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The Memoirs of Lt. Henry Timberlake: The Story of a Soldier, Adventurer, and Emissary to the Cherokees, 1756-1765

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  • Posted March 27, 2011

    more from this reviewer

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    British Press Fascination for 1762 Cherokee Delegation Visit to London & King George III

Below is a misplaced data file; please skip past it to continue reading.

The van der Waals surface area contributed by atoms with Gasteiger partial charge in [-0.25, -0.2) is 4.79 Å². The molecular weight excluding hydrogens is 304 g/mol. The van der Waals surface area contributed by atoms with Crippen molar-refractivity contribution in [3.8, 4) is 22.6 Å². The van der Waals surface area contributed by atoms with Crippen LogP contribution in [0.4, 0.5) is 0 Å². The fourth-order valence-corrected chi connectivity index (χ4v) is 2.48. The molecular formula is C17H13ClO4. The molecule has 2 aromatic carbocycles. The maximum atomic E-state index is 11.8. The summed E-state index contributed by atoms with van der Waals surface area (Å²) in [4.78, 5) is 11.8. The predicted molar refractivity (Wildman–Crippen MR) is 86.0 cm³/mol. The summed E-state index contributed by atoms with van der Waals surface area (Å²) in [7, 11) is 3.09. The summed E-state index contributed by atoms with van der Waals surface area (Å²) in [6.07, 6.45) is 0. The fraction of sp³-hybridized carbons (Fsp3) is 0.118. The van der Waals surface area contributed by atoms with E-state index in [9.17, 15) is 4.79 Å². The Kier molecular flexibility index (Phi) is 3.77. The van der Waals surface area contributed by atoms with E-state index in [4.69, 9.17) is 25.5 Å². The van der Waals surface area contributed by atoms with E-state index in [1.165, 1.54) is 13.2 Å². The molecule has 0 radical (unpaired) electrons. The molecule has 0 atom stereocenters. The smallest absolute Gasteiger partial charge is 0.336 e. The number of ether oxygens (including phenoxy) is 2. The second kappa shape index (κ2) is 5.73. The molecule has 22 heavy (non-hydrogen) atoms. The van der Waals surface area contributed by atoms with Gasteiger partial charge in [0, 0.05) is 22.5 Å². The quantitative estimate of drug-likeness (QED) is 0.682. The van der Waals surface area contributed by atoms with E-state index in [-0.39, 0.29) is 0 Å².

In 1762 a delegation of three leading Cherokee chiefs sailed from Virginia to England and back. They went to reaffirm their recent decision to stand by Britain versus France in the American phase of the Seven Years War. Some months later, possibly as a reward, young King George III issued his Demarcation Line Proclamation which protected all North American Indians against further undesired Colonial entry into Indian homelands west of the Appalachian Mountains. During the coming Revolutionary War, the Cherokees (probably no more than 20,000 in number) stayed loyal to King George and paid for it when the American rebels won. *** The 1762 Cherokee visit is a small but instructive tessera in a great, evolving mosaic of North American Indians interacting with Europeans, mostly Britain, France and Spain. Professor Duane H. King frames THE MEMOIRS OF LT. HENRY TIMBERLAKE brilliantly both in its overall big-picture historical context and its identification of all major players and motifs of Timberlake's 1765 publication. Virginian Henry Timberlake, 26 years old in 1762, began his Cherokee involvement when he volunteered, after helping negotiate a peace agreement, to return to the Cherokee Nation as a combined envoy and hostage against good behavior by the Virginia and South Carolina colonies. He mapped his winter journey there. He made and kept copious notes of what he saw of men, beasts and flora -- some of it unique at the time but verified in the 1960s and later by archeological digs. He then led the group to Williamsburg and across the North Atlantic on a good-will mission. Timberlake's MEMOIRS are fascinating reading in their own right. The scholarship framework supplied by King creates a total package perhaps three times the value of the unadorned narrative by TImberlake, which ends with whining in London about personally borne expenses of Cherokee travel unreimbursed by London or Williamsburg (The Cherokees had no money of their own.) *** Let me conclude by commending Duane King in particular for only one of many outstanding contributions: British press coverage of the 1762 visit, which included a call on 24-year old George III and Cherokee delegation congratulations a month later on the birth of the future George IV. Endnotes 166 - 220 are overwhelmingly about that media coverage and contemporary private observations, including the August 1762 call on the King, painting of their portraits by Sir Joshua Reynolds and other artists and also attention from vitriolic humorist William Hogarth. A book to remember! -OOO-

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